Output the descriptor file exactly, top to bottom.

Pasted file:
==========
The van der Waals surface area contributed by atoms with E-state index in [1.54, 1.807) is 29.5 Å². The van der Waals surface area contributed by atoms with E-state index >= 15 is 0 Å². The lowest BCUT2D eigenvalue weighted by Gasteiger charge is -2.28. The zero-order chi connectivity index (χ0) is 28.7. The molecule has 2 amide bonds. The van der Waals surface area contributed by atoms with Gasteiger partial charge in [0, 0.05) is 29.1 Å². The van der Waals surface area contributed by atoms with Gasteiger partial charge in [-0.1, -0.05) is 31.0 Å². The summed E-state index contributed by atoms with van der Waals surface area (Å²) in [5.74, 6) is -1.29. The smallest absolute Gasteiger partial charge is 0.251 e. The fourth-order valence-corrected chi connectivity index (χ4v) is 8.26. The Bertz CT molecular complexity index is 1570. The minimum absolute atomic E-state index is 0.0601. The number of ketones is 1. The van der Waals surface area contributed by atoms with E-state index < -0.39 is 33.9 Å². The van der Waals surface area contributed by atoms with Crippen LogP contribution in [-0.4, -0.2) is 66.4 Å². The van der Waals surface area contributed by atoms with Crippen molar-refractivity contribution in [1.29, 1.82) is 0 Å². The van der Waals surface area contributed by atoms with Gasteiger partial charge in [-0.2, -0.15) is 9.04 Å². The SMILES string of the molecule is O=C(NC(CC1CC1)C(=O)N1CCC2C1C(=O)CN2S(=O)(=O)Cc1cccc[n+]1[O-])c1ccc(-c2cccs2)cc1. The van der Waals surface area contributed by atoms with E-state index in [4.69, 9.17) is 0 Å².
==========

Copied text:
The van der Waals surface area contributed by atoms with E-state index in [1.54, 1.807) is 29.5 Å². The van der Waals surface area contributed by atoms with E-state index >= 15 is 0 Å². The lowest BCUT2D eigenvalue weighted by Gasteiger charge is -2.28. The zero-order chi connectivity index (χ0) is 28.7. The molecule has 2 amide bonds. The van der Waals surface area contributed by atoms with Gasteiger partial charge in [0, 0.05) is 29.1 Å². The van der Waals surface area contributed by atoms with Gasteiger partial charge in [-0.1, -0.05) is 31.0 Å². The summed E-state index contributed by atoms with van der Waals surface area (Å²) in [5.74, 6) is -1.29. The smallest absolute Gasteiger partial charge is 0.251 e. The fourth-order valence-corrected chi connectivity index (χ4v) is 8.26. The Bertz CT molecular complexity index is 1570. The minimum absolute atomic E-state index is 0.0601. The number of ketones is 1. The van der Waals surface area contributed by atoms with E-state index < -0.39 is 33.9 Å². The van der Waals surface area contributed by atoms with Crippen LogP contribution in [-0.4, -0.2) is 66.4 Å². The van der Waals surface area contributed by atoms with Crippen molar-refractivity contribution in [1.29, 1.82) is 0 Å². The van der Waals surface area contributed by atoms with Gasteiger partial charge in [-0.2, -0.15) is 9.04 Å². The SMILES string of the molecule is O=C(NC(CC1CC1)C(=O)N1CCC2C1C(=O)CN2S(=O)(=O)Cc1cccc[n+]1[O-])c1ccc(-c2cccs2)cc1. The van der Waals surface area contributed by atoms with E-state index in [4.69, 9.17) is 0 Å².